Wintertime provides some of the best bird watching opportunities, especially if you offer them these suet cakes made in your own kitchen!
Not only does making these bird delights give you that great feeling of connecting with the natural world, it also adds another check in your zero waste column.
Instead of buying commercial suet cakes in non-recyclable plastic molds again and again, you can save the molds you’ve purchased before or ask friends to save theirs for you and use them for making this recipe. Once you and your bird-loving friends make these cakes, you won’t buy commercial ones again.
What’s so great about this recipe?
- It’s super easy to make
- Calls for readily available ingredients
- Can be done with the kids. Let them measure out the dry ingredients and mix them all together.
So let’s get started!
2 lbs. lard (do not substitute vegetable shortening!) This is the brand I use.
3 cups whole wheat flour
4 cups rolled oats
2 cups wild bird seed mix, black oil sunflower seeds or a mix of the two
Melt the lard over medium low heat in a heavy pot.*
In a large bowl, mix all of the dry ingredients until well combined.
Once melted, carefully pour the lard into a 4+ quart, or larger, glass or ceramic bowl.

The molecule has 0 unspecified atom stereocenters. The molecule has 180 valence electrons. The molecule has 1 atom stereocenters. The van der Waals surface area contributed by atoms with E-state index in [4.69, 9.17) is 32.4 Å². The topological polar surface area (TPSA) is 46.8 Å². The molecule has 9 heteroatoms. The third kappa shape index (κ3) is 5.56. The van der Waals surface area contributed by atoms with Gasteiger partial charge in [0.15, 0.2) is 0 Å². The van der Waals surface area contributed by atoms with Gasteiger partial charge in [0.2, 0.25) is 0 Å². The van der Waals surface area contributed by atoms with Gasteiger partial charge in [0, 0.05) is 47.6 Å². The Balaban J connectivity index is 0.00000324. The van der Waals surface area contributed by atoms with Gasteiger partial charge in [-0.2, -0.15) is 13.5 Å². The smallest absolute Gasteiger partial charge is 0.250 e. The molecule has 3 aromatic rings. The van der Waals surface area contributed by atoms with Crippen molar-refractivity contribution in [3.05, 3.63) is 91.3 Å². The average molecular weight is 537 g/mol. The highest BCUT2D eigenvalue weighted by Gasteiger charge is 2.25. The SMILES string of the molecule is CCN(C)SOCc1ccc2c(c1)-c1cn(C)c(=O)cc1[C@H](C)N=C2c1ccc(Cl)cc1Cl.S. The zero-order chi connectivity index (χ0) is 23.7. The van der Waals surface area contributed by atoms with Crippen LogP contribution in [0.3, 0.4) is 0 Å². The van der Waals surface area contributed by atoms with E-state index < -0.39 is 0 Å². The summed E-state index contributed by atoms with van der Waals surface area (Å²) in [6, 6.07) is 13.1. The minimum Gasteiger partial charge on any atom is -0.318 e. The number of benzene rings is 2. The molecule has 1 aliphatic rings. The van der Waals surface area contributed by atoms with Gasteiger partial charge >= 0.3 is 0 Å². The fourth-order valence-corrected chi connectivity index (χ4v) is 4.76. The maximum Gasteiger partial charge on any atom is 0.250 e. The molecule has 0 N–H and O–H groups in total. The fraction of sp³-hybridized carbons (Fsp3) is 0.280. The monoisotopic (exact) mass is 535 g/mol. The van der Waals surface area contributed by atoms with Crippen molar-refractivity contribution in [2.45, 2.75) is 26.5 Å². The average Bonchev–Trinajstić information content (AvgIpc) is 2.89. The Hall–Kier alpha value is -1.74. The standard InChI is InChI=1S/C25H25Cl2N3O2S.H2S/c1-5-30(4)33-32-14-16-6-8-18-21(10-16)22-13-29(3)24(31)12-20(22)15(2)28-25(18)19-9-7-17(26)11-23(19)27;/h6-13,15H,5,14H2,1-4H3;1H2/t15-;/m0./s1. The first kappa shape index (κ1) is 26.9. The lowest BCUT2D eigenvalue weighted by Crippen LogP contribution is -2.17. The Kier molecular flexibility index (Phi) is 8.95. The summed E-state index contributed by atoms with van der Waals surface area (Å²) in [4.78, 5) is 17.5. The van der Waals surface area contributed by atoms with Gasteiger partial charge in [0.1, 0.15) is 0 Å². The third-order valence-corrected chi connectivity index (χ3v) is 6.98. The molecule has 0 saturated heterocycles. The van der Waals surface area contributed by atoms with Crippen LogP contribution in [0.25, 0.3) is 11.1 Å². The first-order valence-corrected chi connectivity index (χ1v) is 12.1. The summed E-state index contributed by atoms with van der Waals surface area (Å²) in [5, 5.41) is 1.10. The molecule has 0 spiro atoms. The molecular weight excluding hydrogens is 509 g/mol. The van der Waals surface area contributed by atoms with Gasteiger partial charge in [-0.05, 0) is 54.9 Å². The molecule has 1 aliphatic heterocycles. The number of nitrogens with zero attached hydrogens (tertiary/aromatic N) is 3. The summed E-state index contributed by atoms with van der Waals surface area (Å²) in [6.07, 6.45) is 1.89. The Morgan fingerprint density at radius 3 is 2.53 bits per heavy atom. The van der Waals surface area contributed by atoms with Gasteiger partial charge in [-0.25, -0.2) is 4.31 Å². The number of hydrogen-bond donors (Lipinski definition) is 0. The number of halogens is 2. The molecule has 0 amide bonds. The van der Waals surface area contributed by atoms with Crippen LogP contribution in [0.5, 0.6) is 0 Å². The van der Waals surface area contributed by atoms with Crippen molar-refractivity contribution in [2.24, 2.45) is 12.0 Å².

Stir in the dry ingredients a couple of cups at a time, making sure all the oats and seeds are covered in suet.
Once all of the dry ingredients have been incorporated into the lard, spoon into plastic suet tubs that you’ve saved up or received from a friend. Whatever containers you use, just make sure they fit into your wire suet cage holders.
Once frozen, remove 1 cake from its ‘mold’ and insert it into holder. Wipe out the mold with paper towel and store until it’s time to make another batch of suet cakes.
Store the remaining cakes in a heavy plastic bag in the freezer.
YIELD: About 8 cakes, 4″ x 4″ each
Hang your suet cake from a tree or bird feeder pole. Now sit back with a cup of tea and watch the birds flock to indulge in your gift to them. You’ll both celebrate the connection!
*I suggest turning your overhead cooking vent fan on when you begin melting the lard. It can be a pretty disgusting smell to have permeate your home if you don’t have the fan whisk the odor away.